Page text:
Live monitoring of milk supply chains
Swinburne University is leading a milk logisitics research project valued at over $2 million to develop technology that allows live monitoring of milk supply chains. The Director of Swinburne’s Internet of Things Lab and project researcher, Professor Dimitrios Georgakopoulos, spoke to us about the project’s ambitions.
Australia’s milk supply chain logistics are currently not perfect, said Prof Georgakopoulos. Therefore, he said the two main objectives of the Milk Supply Chain Project are to improve the operational efficiency of the milk supply chain and as a result create opportunities to generate revenue for the Australian dairy industry.
The project will develop an Internet of Things (IoT)-based system using over 700 sensors, to measure specific aspects of the supply chain that links dairy farms, milk carriers and a milk processor, and allows live monitoring of milk supply chains.
Sensors will be installed to monitor both the temperature and quantity of the milk collection process, Prof Georgakopoulos explained. “The project will also develop a milk quality sensor to detect protein in the milk,” he said. This means that the high-quality milk (ie, milk that contains a high amount of protein) can be kept separate and then used for the production of high-yield products such as macrobiotic yoghurts. “At the moment, all the milk is mixed, but if it was separated out, the high-quality milk could have the potential to achieve four times the profit when used for high-yield products.”
Environmental sensors will also be used to monitor weather “as this plays a big part in the production of milk, especially temperature and humidity”, Prof Georgakopoulos said. The data collected will enable highly accurate milk supply forecasting.
During the milk pick-up process, sensors will be used to identify the trucks, and microphones will sense when important tasks, such as washing tanks, are completed. “This is designed to help avoid mistakes that can lead to product wastage; it also allows for dynamic pick-ups based in real time.”
As the supply is added, the milk collection sensors will advise the quality and quantity of the milk, and the sensors on the truck will locate the trucks for dynamic scheduling in real time.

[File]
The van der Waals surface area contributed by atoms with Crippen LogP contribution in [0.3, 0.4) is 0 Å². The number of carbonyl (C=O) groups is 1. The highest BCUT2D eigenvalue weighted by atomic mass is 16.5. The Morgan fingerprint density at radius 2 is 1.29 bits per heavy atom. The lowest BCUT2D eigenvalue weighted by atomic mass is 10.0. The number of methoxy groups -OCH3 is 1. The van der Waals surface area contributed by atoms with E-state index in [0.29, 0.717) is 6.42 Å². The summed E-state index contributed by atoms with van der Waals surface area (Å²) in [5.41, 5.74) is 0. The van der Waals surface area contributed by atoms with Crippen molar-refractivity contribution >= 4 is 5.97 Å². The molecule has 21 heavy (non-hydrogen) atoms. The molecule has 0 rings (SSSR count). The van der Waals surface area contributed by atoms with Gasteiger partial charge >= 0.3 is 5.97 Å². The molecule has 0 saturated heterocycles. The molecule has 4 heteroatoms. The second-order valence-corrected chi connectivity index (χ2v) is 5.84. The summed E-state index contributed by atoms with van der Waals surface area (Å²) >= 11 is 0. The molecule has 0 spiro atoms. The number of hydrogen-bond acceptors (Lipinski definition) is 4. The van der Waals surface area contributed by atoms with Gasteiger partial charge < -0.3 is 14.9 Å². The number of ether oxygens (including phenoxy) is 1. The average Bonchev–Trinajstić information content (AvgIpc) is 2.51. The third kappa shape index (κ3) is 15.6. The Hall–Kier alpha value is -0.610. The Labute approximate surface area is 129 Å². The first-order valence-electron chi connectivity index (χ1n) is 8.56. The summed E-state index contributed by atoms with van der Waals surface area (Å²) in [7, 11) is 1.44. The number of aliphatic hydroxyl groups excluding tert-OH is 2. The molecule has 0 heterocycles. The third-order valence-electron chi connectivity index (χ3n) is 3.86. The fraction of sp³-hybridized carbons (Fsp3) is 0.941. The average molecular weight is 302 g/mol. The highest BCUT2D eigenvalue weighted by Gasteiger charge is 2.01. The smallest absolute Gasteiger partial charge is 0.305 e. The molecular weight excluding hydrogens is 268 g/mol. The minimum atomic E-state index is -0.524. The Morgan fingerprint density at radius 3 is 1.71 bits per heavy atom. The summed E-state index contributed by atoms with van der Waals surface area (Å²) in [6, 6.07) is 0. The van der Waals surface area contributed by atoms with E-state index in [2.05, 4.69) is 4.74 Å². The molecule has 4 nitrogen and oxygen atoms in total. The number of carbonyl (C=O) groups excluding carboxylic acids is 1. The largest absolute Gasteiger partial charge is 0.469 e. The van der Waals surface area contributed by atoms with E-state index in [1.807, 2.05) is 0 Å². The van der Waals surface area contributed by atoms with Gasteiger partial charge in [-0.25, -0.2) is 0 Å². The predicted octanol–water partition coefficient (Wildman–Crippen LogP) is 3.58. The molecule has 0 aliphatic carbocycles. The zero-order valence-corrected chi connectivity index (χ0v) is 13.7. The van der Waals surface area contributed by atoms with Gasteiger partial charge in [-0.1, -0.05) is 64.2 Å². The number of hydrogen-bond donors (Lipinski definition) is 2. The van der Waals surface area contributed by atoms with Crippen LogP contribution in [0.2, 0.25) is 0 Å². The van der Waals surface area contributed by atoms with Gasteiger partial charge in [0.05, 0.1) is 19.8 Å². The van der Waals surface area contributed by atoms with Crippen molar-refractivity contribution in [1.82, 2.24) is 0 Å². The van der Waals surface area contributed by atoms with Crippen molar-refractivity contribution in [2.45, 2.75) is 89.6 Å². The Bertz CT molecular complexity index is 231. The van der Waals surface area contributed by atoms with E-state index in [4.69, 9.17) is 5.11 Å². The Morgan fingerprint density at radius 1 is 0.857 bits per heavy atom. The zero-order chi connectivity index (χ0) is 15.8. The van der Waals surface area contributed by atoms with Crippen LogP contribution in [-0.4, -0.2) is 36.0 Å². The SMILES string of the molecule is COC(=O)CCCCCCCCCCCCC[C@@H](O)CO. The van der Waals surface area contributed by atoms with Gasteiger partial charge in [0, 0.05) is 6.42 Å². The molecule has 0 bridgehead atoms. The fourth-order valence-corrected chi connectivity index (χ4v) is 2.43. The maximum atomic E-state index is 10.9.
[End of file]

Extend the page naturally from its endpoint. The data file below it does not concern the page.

“The milk price is also determined by how long the milk is stored and the temperature kept,” Georgakopoulos said. “Therefore, by optimising the transport capacity based on collection data, it creates the potential for achieving a higher price for the milk produced.”
Swinburne’s Milk Supply Chain Project will be conducted in collaboration with Bega Cheese and 100 Australian milk suppliers using Telstra’s Narrowband Internet of Things (NB-IoT) network.
The ‘Live Inbound Milk Supply Chain Monitoring and Logistics for Productivity and Competitiveness’ project (Milk Supply Chain Project) has received $600,000 under round 7 of the federal government’s Cooperative Research Centres Projects (CRC-P).
The project is part of Swinburne’s Industry 4.0 Initiative, which helps global industry solve challenges and create opportunities from the profound changes wrought by the industrial revolution.
Prof Georgakopoulos said that some initial results from this two and a half years-long project will be available next year, adding that there is the potential for the technology to be adopted for other applications, such as during the milk processing stage.
There is much debate about the correct storage of tomatoes; a German research team investigates...
A laser and vibration technique that determines the perfect ripeness of avocados without damaging...
Researchers are developing a water-repellent coating that can be applied to food-contact surfaces...